In order to identify drug targets with the least likelihood of side effects, the 116 essential genes were compared with the human genome and human microbiome at the sequence level to identify genes that did not have any similarity (homology) with human genome sequences.

Of the 116 genes, 104 genes were found to have no similarity with the human genome sequences, meaning any drug developed targeting these 104 genes will only target the TB bacteria and not cause any harm to human cells.

“There is a need for drug discovery to move from Wright brothers’ era of trial and error method. The trial and error approach is slow and too expensive.”The potential drug targets were further shortlisted to 33 genes. The 33 genes play an essential role in bacteria metabolism and have not undergone any mutation in any of the 1,623 TB strains, including the 1,084 multidrug-resistant TB strains, isolated from people with TB. The presence or absence of mutations in any of the 33 genes was evaluated using the Genome-wide Mycobacterium tuberculosis variation (GMTV) database. The genes which are essential for bacteria never undergo any mutations as that would be lethal for their survival.

Potential targets

The crystal structure, which is essential for carrying out drug discovery process, was available for 15 of the 33 targets. “For the 15 genes which have a crystal structure, work has already begun in finding out novel lead compounds for the targets,” says Dr. Mukta Sharma, who is presently involved in the study but is not an author of the paper.

“Once we have the targets and have structures of these targets then can tailor-make molecules to inhibit even MDR-TB and XDR-TB,” says Dr. Kaur. Dr. Debasis Dash from IGIB and one of the authors of the paper helped identify the amino acid changes and mapped them onto the proteins.

The team has already carried out druggability assessment (to find out if the targets have certain properties for a drug to bind to receptors) for all the 33 gene targets. “Most of the 33 genes were found to be highly druggable and none was found to be non-druggable,” says Dr. Sharma. “This validates the approach adopted by this study.”

“There is a need for drug discovery to move from Wright brothers’ era of trial and error method. The trial and error approach is slow and too expensive,” says Dr. Brahmachari. “Through computational approach we first make sure that the target is the Achilles’ heel of M. Tuberculosis and is absent in human cells. Using our new approach, we can work on all organisms.”

According to Dr. Brahmachari, all the genes, targets and even ligands will be in open source so anyone can develop new drug molecules.

Drug resistance

In order to understand the drug resistance seen in many TB drugs, the researchers evaluated the gene targets of known drugs — isoniazid, pyrazinamide, ethambutol for any mutations. “The current drug targets show a high degree of mutations,” says the paper. While isoniazid showed relatively lower variation compared with other drugs, the target of bedaquiline (for MDR-TB) drug showed no mutation. According to the paper, this “supports the hypothesis of the importance of completely invariant genes as potential targets for the successful development of novel antibiotics”.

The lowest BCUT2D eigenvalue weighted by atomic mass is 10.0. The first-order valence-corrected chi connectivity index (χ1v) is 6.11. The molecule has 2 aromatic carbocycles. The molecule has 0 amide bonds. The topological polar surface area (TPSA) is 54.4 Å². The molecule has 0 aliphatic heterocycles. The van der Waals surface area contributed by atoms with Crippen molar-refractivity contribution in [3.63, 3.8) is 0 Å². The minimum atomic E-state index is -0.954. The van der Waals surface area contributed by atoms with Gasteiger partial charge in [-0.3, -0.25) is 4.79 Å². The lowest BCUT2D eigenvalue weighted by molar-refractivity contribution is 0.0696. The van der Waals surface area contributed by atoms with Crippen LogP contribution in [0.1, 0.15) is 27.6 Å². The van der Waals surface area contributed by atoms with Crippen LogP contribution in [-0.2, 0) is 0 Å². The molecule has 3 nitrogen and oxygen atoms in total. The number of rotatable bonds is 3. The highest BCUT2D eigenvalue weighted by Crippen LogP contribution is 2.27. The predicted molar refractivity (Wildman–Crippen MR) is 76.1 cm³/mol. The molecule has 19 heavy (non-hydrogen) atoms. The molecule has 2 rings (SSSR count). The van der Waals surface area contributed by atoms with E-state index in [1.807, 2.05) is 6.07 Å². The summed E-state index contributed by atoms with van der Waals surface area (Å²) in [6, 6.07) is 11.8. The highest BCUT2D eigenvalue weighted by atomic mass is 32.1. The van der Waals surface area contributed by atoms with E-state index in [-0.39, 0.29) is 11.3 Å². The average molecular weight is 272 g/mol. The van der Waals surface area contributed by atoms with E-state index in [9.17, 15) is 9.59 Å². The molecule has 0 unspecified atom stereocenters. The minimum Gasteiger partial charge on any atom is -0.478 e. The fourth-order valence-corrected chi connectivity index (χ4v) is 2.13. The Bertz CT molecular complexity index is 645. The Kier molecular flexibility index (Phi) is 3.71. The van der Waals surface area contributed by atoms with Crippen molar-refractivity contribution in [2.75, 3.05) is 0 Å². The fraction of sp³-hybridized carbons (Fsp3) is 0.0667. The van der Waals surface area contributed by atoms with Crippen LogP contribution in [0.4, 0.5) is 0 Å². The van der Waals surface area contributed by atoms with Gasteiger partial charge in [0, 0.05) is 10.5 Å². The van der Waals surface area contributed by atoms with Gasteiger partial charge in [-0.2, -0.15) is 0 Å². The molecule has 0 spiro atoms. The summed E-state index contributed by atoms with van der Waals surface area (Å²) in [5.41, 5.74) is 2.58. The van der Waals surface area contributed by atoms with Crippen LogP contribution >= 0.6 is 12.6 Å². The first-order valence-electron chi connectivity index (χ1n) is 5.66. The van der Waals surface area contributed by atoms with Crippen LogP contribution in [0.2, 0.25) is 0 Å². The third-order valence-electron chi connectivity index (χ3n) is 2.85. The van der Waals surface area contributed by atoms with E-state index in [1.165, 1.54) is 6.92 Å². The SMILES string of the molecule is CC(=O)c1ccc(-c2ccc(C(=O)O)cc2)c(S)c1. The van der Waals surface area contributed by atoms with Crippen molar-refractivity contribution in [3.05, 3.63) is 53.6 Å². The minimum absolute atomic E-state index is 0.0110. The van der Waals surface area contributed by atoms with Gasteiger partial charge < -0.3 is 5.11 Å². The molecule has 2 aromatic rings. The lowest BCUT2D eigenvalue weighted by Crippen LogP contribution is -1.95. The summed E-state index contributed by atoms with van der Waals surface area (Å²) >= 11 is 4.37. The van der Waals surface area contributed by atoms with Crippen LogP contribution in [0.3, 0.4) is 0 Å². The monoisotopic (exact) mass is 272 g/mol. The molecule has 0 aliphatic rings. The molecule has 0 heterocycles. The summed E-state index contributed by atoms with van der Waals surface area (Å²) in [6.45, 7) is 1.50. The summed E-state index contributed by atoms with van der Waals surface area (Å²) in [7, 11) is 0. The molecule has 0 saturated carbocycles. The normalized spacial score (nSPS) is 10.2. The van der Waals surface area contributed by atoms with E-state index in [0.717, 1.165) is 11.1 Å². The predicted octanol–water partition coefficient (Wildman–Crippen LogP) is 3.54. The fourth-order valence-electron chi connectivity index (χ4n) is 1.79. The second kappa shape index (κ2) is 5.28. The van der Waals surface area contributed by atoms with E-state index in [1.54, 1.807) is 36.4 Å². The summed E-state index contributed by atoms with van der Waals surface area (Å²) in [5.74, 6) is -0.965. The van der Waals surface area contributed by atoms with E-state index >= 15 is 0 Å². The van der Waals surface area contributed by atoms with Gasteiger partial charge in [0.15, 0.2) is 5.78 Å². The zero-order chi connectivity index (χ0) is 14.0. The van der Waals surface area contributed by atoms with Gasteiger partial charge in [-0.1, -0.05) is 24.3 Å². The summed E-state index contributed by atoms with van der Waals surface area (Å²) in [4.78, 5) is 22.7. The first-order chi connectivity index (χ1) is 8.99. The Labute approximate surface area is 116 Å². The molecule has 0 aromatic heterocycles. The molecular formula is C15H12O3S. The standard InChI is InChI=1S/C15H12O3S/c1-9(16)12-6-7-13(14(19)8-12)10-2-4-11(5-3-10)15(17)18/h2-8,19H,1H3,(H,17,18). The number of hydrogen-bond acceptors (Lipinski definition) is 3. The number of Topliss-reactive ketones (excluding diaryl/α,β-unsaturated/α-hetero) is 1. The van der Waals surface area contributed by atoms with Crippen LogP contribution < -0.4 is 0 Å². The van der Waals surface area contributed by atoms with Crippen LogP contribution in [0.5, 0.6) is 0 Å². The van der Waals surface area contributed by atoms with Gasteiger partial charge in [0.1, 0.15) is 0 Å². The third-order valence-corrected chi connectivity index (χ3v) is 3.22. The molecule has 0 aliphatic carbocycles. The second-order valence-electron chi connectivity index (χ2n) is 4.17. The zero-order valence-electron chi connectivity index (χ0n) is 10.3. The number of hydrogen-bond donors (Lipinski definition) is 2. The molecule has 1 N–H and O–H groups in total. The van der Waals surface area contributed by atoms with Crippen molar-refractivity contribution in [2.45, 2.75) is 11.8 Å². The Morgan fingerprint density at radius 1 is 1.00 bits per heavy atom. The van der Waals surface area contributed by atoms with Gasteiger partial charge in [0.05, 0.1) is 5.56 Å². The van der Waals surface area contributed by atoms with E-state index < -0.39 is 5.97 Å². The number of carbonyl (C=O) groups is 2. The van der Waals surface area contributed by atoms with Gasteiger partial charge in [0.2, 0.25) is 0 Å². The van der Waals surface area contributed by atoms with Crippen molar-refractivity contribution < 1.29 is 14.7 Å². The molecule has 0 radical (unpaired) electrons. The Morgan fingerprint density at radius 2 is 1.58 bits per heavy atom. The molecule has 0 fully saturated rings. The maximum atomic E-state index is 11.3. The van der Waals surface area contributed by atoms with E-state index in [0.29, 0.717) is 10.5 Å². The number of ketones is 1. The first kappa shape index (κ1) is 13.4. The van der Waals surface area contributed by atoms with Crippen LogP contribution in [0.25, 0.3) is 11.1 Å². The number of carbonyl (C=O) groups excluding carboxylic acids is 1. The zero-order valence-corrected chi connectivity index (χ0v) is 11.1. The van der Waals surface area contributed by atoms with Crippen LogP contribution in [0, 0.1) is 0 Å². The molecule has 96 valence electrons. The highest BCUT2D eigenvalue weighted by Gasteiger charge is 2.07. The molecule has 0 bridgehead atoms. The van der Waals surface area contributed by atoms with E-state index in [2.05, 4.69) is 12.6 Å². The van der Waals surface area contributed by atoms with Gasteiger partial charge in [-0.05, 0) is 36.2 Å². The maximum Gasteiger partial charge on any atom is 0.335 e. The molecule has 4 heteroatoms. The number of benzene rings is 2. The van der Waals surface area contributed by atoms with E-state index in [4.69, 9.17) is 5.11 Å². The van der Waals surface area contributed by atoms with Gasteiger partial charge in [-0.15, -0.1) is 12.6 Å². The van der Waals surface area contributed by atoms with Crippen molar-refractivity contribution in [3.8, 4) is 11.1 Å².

Metformin, a drug used for diabetes care, was found to have minimum number of mutations, so can be repurposed as an adjunct therapy for MDR-TB.

Published in The Hindu on April 29, 2017

TB vaccine trial on adults begins in June in India

VPM 1002 TB vaccine

The candidate vaccine VPM1002 will be tested in India.

In June this year, the Pune-based Serum Institute of India Pvt Limited will begin a Phase II/III vaccine trial for tuberculosis using a novel, recombinant BCG (bacillus Calmette-Guérin) vaccine. The double-blind, placebo-controlled, randomised trial will be carried out on 2,000 adults who have been successfully treated (and cured) for TB. While 1,000 adults will receive the vaccine, the remaining volunteers will receive a placebo. A single dose of the vaccine will be administered and the volunteers will be followed-up for a year. The trial will be conducted in 15-17 centres across India.

The new TB vaccine (VPM1002) that will be tested is based on the BCG vaccine that is currently being used but is more powerful and efficacious as it contains a gene that is better recognised by the immune system.

“Adults who have completed TB treatment will be first screened and enrolled if found eligible 2-4 weeks after completion of TB treatment,” says Dr. Prasad S. Kulkarni, Medical Director at Serum Institute. “Traces of the drugs may be present in the body for two weeks after completion of the treatment. Since the vaccine contains live, weakened bacteria, the drugs can kill them if given earlier than two weeks after completing the treatment.”